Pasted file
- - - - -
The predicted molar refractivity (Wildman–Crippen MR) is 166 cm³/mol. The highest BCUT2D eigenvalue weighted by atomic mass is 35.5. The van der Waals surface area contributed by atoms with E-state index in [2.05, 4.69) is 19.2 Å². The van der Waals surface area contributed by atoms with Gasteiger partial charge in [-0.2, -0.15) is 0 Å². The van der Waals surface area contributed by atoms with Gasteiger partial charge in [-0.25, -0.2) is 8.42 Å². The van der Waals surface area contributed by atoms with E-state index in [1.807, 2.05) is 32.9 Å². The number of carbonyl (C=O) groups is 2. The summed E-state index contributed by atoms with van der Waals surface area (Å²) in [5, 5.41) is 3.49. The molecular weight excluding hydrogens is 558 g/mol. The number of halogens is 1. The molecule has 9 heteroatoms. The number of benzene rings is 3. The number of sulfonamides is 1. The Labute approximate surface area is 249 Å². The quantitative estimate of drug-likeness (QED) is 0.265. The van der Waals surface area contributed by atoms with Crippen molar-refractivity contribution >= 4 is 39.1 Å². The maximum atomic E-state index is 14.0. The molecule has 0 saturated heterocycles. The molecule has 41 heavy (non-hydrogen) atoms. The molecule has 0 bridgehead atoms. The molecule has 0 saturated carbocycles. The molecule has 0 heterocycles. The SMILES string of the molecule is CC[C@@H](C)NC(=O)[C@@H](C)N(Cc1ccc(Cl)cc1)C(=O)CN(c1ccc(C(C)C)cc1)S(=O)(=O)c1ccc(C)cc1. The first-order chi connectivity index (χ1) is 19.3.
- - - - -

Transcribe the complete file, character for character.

The predicted molar refractivity (Wildman–Crippen MR) is 166 cm³/mol. The highest BCUT2D eigenvalue weighted by atomic mass is 35.5. The van der Waals surface area contributed by atoms with E-state index in [2.05, 4.69) is 19.2 Å². The van der Waals surface area contributed by atoms with Gasteiger partial charge in [-0.2, -0.15) is 0 Å². The van der Waals surface area contributed by atoms with Gasteiger partial charge in [-0.25, -0.2) is 8.42 Å². The van der Waals surface area contributed by atoms with E-state index in [1.807, 2.05) is 32.9 Å². The number of carbonyl (C=O) groups is 2. The summed E-state index contributed by atoms with van der Waals surface area (Å²) in [5, 5.41) is 3.49. The molecular weight excluding hydrogens is 558 g/mol. The number of halogens is 1. The molecule has 9 heteroatoms. The number of benzene rings is 3. The number of sulfonamides is 1. The Labute approximate surface area is 249 Å². The quantitative estimate of drug-likeness (QED) is 0.265. The van der Waals surface area contributed by atoms with Crippen molar-refractivity contribution >= 4 is 39.1 Å². The maximum atomic E-state index is 14.0. The molecule has 0 saturated heterocycles. The molecule has 41 heavy (non-hydrogen) atoms. The molecule has 0 bridgehead atoms. The molecule has 0 saturated carbocycles. The molecule has 0 heterocycles. The SMILES string of the molecule is CC[C@@H](C)NC(=O)[C@@H](C)N(Cc1ccc(Cl)cc1)C(=O)CN(c1ccc(C(C)C)cc1)S(=O)(=O)c1ccc(C)cc1. The first-order chi connectivity index (χ1) is 19.3.